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    Wouldn't it be the IP address of the router and not the one designated behing the subnet mask?
     
  7. Draksis

    Draksis What's a Dremel?

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    The problem is this: A "block" is too vague, and could mean simply unable to access. thinking that way, "deliberately circumvent a block" is what a system admin does when dealing with two identical IPs on the same network. :wallbash:

    And that was just off the top of my head. I'm sure there are many different ways this can be used.
     
  8. RichCreedy

    RichCreedy Hey What Who

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    do we need to spell everything out these days. a system admin in the above position has permission to deal with the problem, if an ip address of someone outside your network has been deliberately blocked, they no longer have permission to access that network, if they deliberately change their ip address to circumvent that block, they are breaking the law as outlined in the article.
     
  9. atlas

    atlas What's a Dremel?

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    Ha LOL just about every internet connection in South Africa is on a dynamic IP so all South Africans could now be breaking US law when they access certain sites
     
  10. Stanley Tweedle

    Stanley Tweedle NO VR NO PLAY

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    And if the US creates a law to allow it's citizens to be destroyed by drone strikes... if those citizens break the law... what then?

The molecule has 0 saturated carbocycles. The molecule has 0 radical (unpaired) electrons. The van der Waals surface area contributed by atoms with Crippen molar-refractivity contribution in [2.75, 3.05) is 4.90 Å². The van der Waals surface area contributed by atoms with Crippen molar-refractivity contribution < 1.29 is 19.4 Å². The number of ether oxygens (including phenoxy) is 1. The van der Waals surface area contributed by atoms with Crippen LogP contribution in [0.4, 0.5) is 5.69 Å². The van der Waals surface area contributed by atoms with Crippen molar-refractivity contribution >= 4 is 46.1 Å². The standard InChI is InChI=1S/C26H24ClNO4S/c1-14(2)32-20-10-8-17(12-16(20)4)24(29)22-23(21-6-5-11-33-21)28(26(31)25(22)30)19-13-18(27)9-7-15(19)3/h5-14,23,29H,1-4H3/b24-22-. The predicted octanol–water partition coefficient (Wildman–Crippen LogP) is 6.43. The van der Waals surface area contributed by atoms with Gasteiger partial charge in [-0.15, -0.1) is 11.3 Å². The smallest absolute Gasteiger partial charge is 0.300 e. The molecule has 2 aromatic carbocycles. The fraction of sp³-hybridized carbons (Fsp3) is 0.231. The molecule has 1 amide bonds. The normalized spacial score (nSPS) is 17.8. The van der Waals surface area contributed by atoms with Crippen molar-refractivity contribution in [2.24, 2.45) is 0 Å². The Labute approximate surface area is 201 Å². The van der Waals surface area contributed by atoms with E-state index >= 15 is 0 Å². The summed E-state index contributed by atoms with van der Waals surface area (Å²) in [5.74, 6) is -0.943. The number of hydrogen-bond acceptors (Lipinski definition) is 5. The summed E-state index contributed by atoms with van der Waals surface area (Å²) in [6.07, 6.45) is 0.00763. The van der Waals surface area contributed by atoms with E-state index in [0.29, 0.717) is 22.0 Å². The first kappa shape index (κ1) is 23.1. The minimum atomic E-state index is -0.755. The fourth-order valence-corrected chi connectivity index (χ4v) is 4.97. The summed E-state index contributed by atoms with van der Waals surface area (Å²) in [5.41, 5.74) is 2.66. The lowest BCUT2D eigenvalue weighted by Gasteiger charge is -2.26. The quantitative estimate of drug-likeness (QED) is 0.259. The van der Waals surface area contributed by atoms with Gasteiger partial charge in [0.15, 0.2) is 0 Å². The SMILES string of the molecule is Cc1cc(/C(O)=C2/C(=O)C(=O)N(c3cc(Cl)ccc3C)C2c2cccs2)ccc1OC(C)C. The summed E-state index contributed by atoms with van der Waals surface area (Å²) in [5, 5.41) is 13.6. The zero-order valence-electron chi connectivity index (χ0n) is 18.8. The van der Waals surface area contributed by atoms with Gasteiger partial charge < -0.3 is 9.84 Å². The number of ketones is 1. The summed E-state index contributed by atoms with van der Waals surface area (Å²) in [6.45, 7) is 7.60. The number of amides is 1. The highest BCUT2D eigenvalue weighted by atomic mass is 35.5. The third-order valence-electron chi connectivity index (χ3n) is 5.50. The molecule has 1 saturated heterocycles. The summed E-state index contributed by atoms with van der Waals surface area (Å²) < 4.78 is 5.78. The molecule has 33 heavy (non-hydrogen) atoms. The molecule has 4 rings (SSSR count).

11. CarlT2001

    CarlT2001 What's a Dremel?

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    I don't see the problem here. Yes, if someone not authorised to access a network then uses a proxy to access it, it's wrong.

    I don't believe for a second accidental IP switching or harmless activity will end up in prosecution.

    Seems like a load of nonsense.
     
  12. MSHunter

    MSHunter Minimodder

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    this would make using a US netflix account outside the use illegal and not just against TOS.
    (as an example)
     
  13. Cthippo

    Cthippo Can't mod my way out of a paper bag

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    Seems the ruling could have focused on the "what" (continuing to maliciously use CL data after being blocked and having a cease and desist order issued) than the particulars of how it was done.

    This company was clearly doing something wrong, and probably illegal, and had circumvented both legal and technological attempts to get it to stop. I think what the judge is saying is that while using a proxy is not in itself illegal, using one in the commission of a crime shows intent and therefore may rise to the level of being covered under CFAA.